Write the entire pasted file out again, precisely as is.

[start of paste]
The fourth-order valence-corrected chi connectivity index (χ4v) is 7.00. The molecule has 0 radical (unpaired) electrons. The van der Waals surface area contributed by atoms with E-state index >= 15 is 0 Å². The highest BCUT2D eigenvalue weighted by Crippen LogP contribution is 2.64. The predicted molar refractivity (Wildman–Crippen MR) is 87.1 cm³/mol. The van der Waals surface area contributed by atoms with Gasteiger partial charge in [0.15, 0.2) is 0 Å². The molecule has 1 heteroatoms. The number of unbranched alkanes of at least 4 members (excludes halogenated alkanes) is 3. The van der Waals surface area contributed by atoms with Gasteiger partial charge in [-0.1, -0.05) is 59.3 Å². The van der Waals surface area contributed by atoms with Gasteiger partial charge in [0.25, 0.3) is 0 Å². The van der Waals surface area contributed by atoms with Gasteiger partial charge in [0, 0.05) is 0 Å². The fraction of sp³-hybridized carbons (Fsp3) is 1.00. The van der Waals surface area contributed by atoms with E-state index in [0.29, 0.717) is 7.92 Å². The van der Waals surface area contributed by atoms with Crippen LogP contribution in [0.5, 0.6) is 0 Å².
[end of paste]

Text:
The fourth-order valence-corrected chi connectivity index (χ4v) is 7.00. The molecule has 0 radical (unpaired) electrons. The van der Waals surface area contributed by atoms with E-state index >= 15 is 0 Å². The highest BCUT2D eigenvalue weighted by Crippen LogP contribution is 2.64. The predicted molar refractivity (Wildman–Crippen MR) is 87.1 cm³/mol. The van der Waals surface area contributed by atoms with Gasteiger partial charge in [0.15, 0.2) is 0 Å². The molecule has 1 heteroatoms. The number of unbranched alkanes of at least 4 members (excludes halogenated alkanes) is 3. The van der Waals surface area contributed by atoms with Gasteiger partial charge in [-0.1, -0.05) is 59.3 Å². The van der Waals surface area contributed by atoms with Gasteiger partial charge in [0.25, 0.3) is 0 Å². The van der Waals surface area contributed by atoms with Gasteiger partial charge in [0, 0.05) is 0 Å². The fraction of sp³-hybridized carbons (Fsp3) is 1.00. The van der Waals surface area contributed by atoms with E-state index in [0.29, 0.717) is 7.92 Å². The van der Waals surface area contributed by atoms with Crippen LogP contribution in [0.5, 0.6) is 0 Å².